a second source of light located below the upper surface and configured to project a second beam of light directly onto the projection screen without obstruction; and
circuitry electrically connected to the first source of light and the second source of light, wherein the circuitry independently controls intensities of the first beam of light projected by the first source of light and the second beam of light projected by the second source of light.
2. The device of claim 1, wherein positions of the first source of light and the second source of light are fixed with respect to the position of the projection screen.
3. The device of claim 1, wherein the projection screen is flat.
4. The device of claim 1, wherein the projection screen includes a concavity.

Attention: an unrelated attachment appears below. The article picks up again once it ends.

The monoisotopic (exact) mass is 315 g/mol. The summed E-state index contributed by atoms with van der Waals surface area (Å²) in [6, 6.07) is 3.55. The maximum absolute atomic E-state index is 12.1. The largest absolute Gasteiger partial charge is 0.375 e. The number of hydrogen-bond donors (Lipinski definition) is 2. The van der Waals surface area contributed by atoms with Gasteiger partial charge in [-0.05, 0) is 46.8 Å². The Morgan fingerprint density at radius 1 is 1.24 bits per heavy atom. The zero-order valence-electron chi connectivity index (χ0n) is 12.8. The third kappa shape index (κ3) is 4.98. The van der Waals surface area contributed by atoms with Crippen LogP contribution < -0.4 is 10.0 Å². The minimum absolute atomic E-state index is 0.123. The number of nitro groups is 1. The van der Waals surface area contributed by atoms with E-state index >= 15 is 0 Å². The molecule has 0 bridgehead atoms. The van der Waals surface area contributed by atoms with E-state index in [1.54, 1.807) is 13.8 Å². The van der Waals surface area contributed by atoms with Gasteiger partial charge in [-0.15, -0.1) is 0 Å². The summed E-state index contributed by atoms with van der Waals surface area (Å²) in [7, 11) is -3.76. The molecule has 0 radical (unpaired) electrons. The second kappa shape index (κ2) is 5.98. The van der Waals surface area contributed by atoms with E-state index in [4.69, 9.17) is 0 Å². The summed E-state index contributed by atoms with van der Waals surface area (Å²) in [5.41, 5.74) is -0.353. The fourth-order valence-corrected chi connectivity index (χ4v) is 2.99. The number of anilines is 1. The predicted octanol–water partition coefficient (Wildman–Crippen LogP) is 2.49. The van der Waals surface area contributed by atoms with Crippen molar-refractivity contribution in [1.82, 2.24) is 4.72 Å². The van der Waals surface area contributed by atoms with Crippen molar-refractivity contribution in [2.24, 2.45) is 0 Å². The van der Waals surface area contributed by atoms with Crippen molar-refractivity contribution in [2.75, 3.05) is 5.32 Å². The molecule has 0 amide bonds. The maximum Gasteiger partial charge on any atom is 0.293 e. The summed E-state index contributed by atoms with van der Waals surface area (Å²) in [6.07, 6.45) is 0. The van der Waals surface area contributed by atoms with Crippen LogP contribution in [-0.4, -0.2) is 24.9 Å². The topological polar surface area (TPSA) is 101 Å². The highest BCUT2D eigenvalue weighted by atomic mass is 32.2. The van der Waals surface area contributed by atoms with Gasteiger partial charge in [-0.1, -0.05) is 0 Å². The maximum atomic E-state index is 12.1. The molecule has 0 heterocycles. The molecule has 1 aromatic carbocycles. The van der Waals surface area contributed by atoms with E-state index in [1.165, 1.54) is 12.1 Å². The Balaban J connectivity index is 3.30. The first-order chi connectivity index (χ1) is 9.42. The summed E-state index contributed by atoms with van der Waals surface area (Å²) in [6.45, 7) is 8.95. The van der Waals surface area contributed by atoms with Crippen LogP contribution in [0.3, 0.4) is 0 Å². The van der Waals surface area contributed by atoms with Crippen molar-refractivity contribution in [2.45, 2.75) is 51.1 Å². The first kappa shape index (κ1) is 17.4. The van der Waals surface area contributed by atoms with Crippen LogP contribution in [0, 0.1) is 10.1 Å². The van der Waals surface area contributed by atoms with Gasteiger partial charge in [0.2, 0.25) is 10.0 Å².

5. The device of claim 1, wherein the projection screen comprises a flame shape.
6. The device of claim 1, wherein the projection screen includes a convexity.
7. The device of claim 1, wherein:
the projection screen includes a primary plane;
the first beam of light includes a first beam axis and a first beam width;
the first beam axis of the first beam of light intersects the primary plane of the projection screen at an angle between 20° to 40°;
the second beam of light includes a second beam axis and a second beam width; and
the second beam axis intersects the primary plane of the projection screen at an angle between 20° to 40°.
8. The device of claim 7, wherein:
the first beam width is between 30° to 35°; and
the second beam width is between 30° to 35°.
9. The device of claim 1, wherein:
the first source of light is positioned to project light onto a front side of the projection screen; and
the second source of light is positioned to project light onto a back side of the projection screen.